INTEGRATION. The second is going to be on what is called "integration", but would more honestly be described as creating a separate constituency - of slum dwellers. This Policy wants every slum household to be registered and given a special Identity Card. If the policy is just ratified, one can imagine all manners of benefits being denied to slum-dwellers pending Identity Cards. If it is implemented then the slum population, which is in many places the majority in the urban population, will have an ID other than the voter's card - an ID with a the promise of benefit and the reality of all manners of other things too disgusting to imagine. This, of course, will be in addition to the glaring ID of living in settlements that look and work differently from those of the non-slum constituency in urban areas of the largest democracy in the world. The saddest impact of all will be on the mother of the slum problem - inequity in urban land distribution. Somewhere quite early the Policy says that the problem is that slums are viewed as "problem areas". That is correct. Slums are not the problem, but the manifestation of a deeper malaise that afflicts our urban development process that has inequitable land supply built into it. But having said that slums should not be viewed as problem areas, the Policy goes on to do exactly the same, only it calls them "under-serviced areas". This Policy endorses the obnoxiously inequitable notion that a third to two thirds of the urban population must live in one twentieth to one tenth of the urban land. It further suggests mixed-landuse in these areas so that slum dwellers' work places are also confined to this meagre land. It even suggests that primary schools for slum children could run in community halls within slums! In a single stroke, this Policy condones all past errors of omission and commission in respect of failures to ensure equitable land supply after having promised to do so (and at times even pretended to have done so). And all future hassle in this regard has also been done away with. With the urban Land Ceiling Act on its way out and this Policy on its way in, we are well on our way to a globalised urban land market in which the urban poor shall have a small and diminishing share. Cheers!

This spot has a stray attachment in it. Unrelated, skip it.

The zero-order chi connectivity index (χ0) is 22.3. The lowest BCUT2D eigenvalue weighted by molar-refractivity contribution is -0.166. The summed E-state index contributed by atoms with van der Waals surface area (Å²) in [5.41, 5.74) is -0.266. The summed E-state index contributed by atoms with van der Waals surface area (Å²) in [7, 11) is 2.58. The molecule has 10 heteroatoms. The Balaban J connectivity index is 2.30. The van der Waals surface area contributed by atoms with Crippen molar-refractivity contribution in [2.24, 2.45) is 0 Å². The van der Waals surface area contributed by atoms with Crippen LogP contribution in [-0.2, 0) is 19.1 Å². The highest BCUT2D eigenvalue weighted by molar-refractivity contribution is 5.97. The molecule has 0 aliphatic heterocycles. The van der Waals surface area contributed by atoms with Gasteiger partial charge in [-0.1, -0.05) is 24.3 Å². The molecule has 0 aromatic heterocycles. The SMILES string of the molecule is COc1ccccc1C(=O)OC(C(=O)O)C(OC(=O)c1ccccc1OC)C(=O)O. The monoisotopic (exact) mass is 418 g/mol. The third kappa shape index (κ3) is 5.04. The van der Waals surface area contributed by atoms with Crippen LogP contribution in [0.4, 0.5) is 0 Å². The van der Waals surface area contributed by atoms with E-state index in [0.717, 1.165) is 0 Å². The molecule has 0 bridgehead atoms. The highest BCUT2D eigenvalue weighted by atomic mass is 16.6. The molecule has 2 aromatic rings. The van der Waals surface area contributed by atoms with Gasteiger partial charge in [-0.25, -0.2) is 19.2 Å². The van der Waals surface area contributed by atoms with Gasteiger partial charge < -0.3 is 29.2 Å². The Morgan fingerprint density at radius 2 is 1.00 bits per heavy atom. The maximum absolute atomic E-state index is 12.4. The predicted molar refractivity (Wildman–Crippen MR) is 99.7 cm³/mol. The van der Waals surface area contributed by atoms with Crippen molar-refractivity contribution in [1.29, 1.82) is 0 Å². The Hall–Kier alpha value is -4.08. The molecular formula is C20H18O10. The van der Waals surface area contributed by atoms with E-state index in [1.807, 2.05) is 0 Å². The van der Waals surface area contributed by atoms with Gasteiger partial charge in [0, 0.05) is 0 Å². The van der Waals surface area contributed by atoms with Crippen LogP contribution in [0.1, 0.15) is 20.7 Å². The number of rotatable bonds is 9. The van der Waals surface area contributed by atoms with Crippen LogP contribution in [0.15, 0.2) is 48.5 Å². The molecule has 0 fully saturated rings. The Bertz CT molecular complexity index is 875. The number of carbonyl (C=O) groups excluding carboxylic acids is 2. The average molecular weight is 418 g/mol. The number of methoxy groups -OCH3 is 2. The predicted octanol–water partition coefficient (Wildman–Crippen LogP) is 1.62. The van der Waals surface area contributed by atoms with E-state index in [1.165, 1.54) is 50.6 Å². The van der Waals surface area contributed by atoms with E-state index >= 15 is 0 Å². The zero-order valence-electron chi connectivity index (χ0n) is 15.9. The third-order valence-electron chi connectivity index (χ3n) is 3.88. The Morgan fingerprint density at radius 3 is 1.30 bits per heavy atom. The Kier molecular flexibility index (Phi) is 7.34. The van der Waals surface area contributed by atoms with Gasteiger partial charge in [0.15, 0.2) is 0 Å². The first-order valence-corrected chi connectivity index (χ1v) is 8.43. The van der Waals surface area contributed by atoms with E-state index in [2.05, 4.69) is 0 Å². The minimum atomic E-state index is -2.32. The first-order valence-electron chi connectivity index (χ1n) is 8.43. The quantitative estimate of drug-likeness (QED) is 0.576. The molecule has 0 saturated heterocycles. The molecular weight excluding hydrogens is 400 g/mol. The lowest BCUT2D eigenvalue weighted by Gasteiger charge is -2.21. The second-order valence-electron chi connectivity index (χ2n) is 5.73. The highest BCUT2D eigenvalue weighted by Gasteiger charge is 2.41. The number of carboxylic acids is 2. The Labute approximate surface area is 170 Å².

PARTICIPATION. Finally, there is the matter of an increasing number of draft policies based on the spirit of the 74th amendment. Decentralisation, we were told, is about bottom-up planning, about transparent and accountable governance, about power to the people. But these policies impose top-down "global" paradigms agreed by "experts" (in workshops, seminars, conventions and conferences), rather than by real people. They then piously plead for "participation" by communities and local bodies in the implementation of these pre-determined paradigms. "Empowered" with this long list of responsibilities, local bodies and people are generously offered the "expertise" and "support" of the wider "civil society", which - irrespective of whether it is driven by charity or enlightened self interest or donor funding - is, basically, not accountable to people or local bodies! Now that we have such draft policies (drawn up with the whole-hearted support of bilateral and multilateral agencies) in nearly all social sectors, will our government, in a supreme act of transparency, at least tell us exactly when we ceased to a be welfare state?